Island Ridge is rather a small mountain, best reserved when time or energy are lacking, or, as in our case, when you’re looking for a backup trip. When the wheels fell off of our hike up Tent Mountain at the trailhead because of a “No Trespassing” sign, Dinah and I drove back down Coal Road to climb Island Ridge.
We were familiar with the little mountain as we had attempted the northeast ridge early in the year. Dinah and I, along with Sonny and Zora, had parked 800 m up Coal Road from Hwy. 3 where there is a pullout and a trail. The short trail ends abruptly, but we continued hiking up. The lower slopes were dry, but we soon encountered snow. Our progress stalled when we reached hip-deep snow and decided to turn around. Now Dinah and I were back in the summer to pick up where we left off.
After starting up, we realized the area is rife with animal trails, trails hidden under snow on our attempt. Trails that merged and split, disappeared in small glades only to appear in the trees, but linked together they created a viable route up the ridge that was free of bushwhacking, at least on the lower slopes. Only when we neared the north summit did trails become scarce and we were forced to bushwhack a bit.
After reaching the north summit, we cruised south along the broad crest, through meadows and sparse trees, to the big, bald spot marking the south and highest point of Island Ridge. From the modest summit, we paused to gaze at higher peaks all around before continuing south, down the ridge.
Right away we picked up a nascent ATV trail, an obvious descent route. When it veered west, we continued following it, hoping it would switchback east to Coal Road. When that appeared unlikely, we made our way down the east end of the ridge, often following animal trails in the trees, to the road.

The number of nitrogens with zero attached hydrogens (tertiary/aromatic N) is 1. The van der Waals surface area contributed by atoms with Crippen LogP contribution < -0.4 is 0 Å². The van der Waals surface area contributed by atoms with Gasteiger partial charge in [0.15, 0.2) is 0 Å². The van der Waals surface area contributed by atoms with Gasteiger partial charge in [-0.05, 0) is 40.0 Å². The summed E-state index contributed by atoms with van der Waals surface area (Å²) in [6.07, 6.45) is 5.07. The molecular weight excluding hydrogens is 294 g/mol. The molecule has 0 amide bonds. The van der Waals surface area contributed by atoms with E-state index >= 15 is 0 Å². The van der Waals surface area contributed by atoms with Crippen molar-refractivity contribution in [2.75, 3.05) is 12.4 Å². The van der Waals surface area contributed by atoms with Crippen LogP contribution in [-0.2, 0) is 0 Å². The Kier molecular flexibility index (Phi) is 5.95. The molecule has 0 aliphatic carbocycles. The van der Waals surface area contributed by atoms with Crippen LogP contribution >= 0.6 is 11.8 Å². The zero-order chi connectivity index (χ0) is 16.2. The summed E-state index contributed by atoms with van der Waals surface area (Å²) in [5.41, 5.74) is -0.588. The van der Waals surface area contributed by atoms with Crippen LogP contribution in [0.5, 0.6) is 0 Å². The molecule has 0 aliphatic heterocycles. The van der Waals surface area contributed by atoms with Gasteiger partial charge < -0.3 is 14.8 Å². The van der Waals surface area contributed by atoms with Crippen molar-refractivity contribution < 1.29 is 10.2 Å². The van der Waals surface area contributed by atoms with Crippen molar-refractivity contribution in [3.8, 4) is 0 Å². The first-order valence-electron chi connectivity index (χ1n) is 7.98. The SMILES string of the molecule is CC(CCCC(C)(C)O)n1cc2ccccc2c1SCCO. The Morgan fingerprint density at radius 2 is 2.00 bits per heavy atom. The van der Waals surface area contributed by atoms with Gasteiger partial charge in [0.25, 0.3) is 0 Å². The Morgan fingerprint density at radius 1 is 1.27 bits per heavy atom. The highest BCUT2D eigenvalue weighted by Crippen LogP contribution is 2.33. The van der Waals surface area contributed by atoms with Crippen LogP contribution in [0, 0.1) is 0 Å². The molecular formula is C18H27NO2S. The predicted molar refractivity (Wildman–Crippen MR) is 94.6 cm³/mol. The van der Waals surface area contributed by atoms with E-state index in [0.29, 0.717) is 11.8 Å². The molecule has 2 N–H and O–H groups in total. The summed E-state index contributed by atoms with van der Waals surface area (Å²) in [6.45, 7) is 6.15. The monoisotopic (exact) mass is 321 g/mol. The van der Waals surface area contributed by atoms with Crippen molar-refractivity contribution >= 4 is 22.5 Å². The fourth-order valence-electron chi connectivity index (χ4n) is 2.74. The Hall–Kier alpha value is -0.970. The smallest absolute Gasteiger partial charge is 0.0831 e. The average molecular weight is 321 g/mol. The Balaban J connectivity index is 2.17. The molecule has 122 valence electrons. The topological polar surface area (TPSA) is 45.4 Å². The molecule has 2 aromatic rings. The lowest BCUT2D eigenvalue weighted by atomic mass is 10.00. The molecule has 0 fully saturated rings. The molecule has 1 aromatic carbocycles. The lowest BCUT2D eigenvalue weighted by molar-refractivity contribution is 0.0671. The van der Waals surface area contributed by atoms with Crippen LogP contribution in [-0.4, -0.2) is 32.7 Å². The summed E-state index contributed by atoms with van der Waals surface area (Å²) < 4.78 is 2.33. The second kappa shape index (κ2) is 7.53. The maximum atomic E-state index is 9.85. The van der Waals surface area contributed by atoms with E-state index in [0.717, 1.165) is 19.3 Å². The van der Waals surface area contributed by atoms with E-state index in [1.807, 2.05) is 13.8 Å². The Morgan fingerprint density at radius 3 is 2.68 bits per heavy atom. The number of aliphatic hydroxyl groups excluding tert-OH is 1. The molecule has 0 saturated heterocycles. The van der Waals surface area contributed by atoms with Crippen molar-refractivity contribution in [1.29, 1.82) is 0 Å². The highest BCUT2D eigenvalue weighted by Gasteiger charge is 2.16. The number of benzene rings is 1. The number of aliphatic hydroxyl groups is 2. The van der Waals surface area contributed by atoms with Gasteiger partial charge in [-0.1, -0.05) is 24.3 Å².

While walking back along Coal Road, I flagged down an Alberta Agriculture and Forestry truck that happened to be passing by. I asked the driver about trespassing on Tent Mountain. He said he had driven well up the road and hadn’t seen any trespassing signs. But he had taken the left fork before the trailhead, and that road joins the mining road after the trespassing sign. Someday we’ll try that approach for Tent Mountain, but on this day we enjoyed our little hike up Island Ridge.
Postscript: I later learned that there are no private land issues on Tent Mountain. The "No Trespassing" sign likely dates back to the '70s or '80s when the mine was last active.
From Loop Ridge, Island Ridge appears as a green hill
The trail we started up is hidden in the trees
After crossing clearings, we picked up trails in the trees
Following one of a series of animal trails we linked together
Looking down on Crowsnest Lake
A trail goes up a break in the cliff band
On the trail leading to a break in the cliff band
On our attempt, we turned back after this point, above the cliff band, because of deep snow (mouse over)
Sentry Mountain in the background
Near the top of the ridge we had trouble finding trails in the trees
The north summit is 12 m lower than the south summit
Setting off along the ridge to the south summit
Mount Ericson in the background (mouse over)
On the broad summit of Island Ridge. The north ridge of Mount Ptolemy fills the view ahead.
On the summit with Crowsnest Mountain as a backdrop
I climbed Tent Mountain from the backside but wanted to ascend the front to view the impact of mining
Heading down the south end of the ridge
We followed an ATV trail down before leaving it to bushwhack to the road
Dropping down to the road
82 G/10 Crowsnest
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